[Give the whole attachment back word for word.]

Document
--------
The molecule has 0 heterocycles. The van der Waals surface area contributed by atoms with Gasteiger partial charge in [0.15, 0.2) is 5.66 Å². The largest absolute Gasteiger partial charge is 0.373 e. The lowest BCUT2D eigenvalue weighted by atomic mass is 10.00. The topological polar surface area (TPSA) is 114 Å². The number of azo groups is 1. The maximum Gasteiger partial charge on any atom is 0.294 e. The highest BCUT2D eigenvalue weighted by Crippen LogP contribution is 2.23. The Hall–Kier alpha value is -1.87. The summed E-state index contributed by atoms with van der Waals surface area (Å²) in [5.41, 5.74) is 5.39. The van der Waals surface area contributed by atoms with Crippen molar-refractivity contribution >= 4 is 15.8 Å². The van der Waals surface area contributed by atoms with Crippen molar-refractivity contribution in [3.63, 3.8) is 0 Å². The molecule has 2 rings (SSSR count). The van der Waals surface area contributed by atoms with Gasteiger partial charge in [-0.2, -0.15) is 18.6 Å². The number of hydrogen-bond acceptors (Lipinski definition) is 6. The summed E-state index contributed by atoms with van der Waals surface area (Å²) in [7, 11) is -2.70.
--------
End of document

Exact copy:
The molecule has 0 heterocycles. The van der Waals surface area contributed by atoms with Gasteiger partial charge in [0.15, 0.2) is 5.66 Å². The largest absolute Gasteiger partial charge is 0.373 e. The lowest BCUT2D eigenvalue weighted by atomic mass is 10.00. The topological polar surface area (TPSA) is 114 Å². The number of azo groups is 1. The maximum Gasteiger partial charge on any atom is 0.294 e. The highest BCUT2D eigenvalue weighted by Crippen LogP contribution is 2.23. The Hall–Kier alpha value is -1.87. The summed E-state index contributed by atoms with van der Waals surface area (Å²) in [5.41, 5.74) is 5.39. The van der Waals surface area contributed by atoms with Crippen molar-refractivity contribution >= 4 is 15.8 Å². The van der Waals surface area contributed by atoms with Crippen molar-refractivity contribution in [3.63, 3.8) is 0 Å². The molecule has 2 rings (SSSR count). The van der Waals surface area contributed by atoms with Gasteiger partial charge in [-0.2, -0.15) is 18.6 Å². The number of hydrogen-bond acceptors (Lipinski definition) is 6. The summed E-state index contributed by atoms with van der Waals surface area (Å²) in [7, 11) is -2.70.